But with the latest school shooting prompting unions like AFT to put their weight behind gun control, ALEC now is not the only place where union rights and gun issues intersect.

And unions will not be the only ones to note the absurdity of responding to gun violence with more guns, particularly by putting them in the hands of the same teachers who some public officials believe cannot be allowed to collectively bargain.


This article has been updated to reflect the NRA spending $815,000 on independent expenditures.

Comments

How do you want it to be? There is an easier way to participate, solve problems, and hold leaders accountable between elections. www.at10us.com

Concealed Carry is allowed in most state office buildings in Wisconsin. In contrast, UW and many local governments do not allow guns in their buildings. Allowing Concealed Carry in state office buildings does change the security situation for anyone in those buildings. The change was implemented with no input from the workers who must spend 8 hours each day in these buildings. I don't think it's right. People who have to work there should have some input in such a serious security policy change.

In the 80's I worked in GEF II. I did not like the fact that the DNR Wardens were allowed to wear their guns in the bldgs. I mentioned it to Risk Mgt. and they stopped. These were "trainees". Guns do not need to be in any public bldgs., including the Capitol. Go out in the woods or to a shooting range. For god's sake people. Wake up, Sandy Hill just happened. Our so-called Governor doesn't give a $hit about guns, he just needs all that NRA money hitting his pockets. Teaches need to be telling Scooter to go jump off one of the tallest KOCH bldgs. he can find. Why the hell should they agree to being armed, he's doesn't give a crap about them. Hopefully Scooter will be in prison soon if his co-criminals have anything to say about it. They're all goin to jail.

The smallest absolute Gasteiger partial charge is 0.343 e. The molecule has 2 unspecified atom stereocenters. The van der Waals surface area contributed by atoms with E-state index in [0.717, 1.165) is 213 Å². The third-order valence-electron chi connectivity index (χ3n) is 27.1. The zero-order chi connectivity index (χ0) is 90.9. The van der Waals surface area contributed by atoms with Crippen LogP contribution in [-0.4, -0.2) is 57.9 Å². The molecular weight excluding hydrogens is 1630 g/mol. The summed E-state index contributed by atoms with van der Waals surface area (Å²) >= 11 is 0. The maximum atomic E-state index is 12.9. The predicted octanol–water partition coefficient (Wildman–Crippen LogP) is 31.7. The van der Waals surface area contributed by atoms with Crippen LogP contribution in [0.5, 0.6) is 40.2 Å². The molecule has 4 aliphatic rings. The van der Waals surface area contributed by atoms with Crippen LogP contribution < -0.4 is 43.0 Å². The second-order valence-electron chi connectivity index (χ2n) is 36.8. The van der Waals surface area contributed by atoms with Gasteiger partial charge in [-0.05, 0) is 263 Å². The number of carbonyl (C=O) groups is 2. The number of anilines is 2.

How do you want it to be? People who joined @10 think that regular Americans and subject matter experts – not government or the media -- are in the best position to solve problems. They want to build and share examples of those strategies from communities across the country. They want an easier way to participate, solve problems, and hold leaders accountable between election. www.at10us.com

You lean way too far to the extreme radical left. Correction is needed.

I have no problem with a teacher that own guns to carry one with her/him while teaching school.
50 years ago kids use to go hunting before school and had the gun in their auto and some teacher had them in their auto.
Then the Govt took over and the bad guy knows there are no guns in school. So he is free to do what ever knowing there are no guns in school. It like shooting fish in a water tank.
Felons and un-stable are not allow to own guns.

In these "What would Jesus shoot" times, GOD has never been cheaper.

Did the government also take over theaters, malls, hospitals, shopping centers and roads/highways and personal residences? The Amish schoolhouse in PA? Was God banned from these locations as well?

You're attempting to override the 1st amendment. Read that amendment. It clearly speaks of a wall between church and state for a reason.

There will always be criminals and mentally unstable people in this world. That's a given. That said, we'll never completely eliminate needless murders in this or any other country.

Armed teachers of any other educational staff is not the answer. There was armed security at Columbine and we all know how that worked out. In more than 98% of the massacres, another with a gun did NOT stop them.

Bill Moyers presents "United States of ALEC," a report on the most influential corporate-funded political force most of America has never heard of -- ALEC, the American Legislative Exchange Council.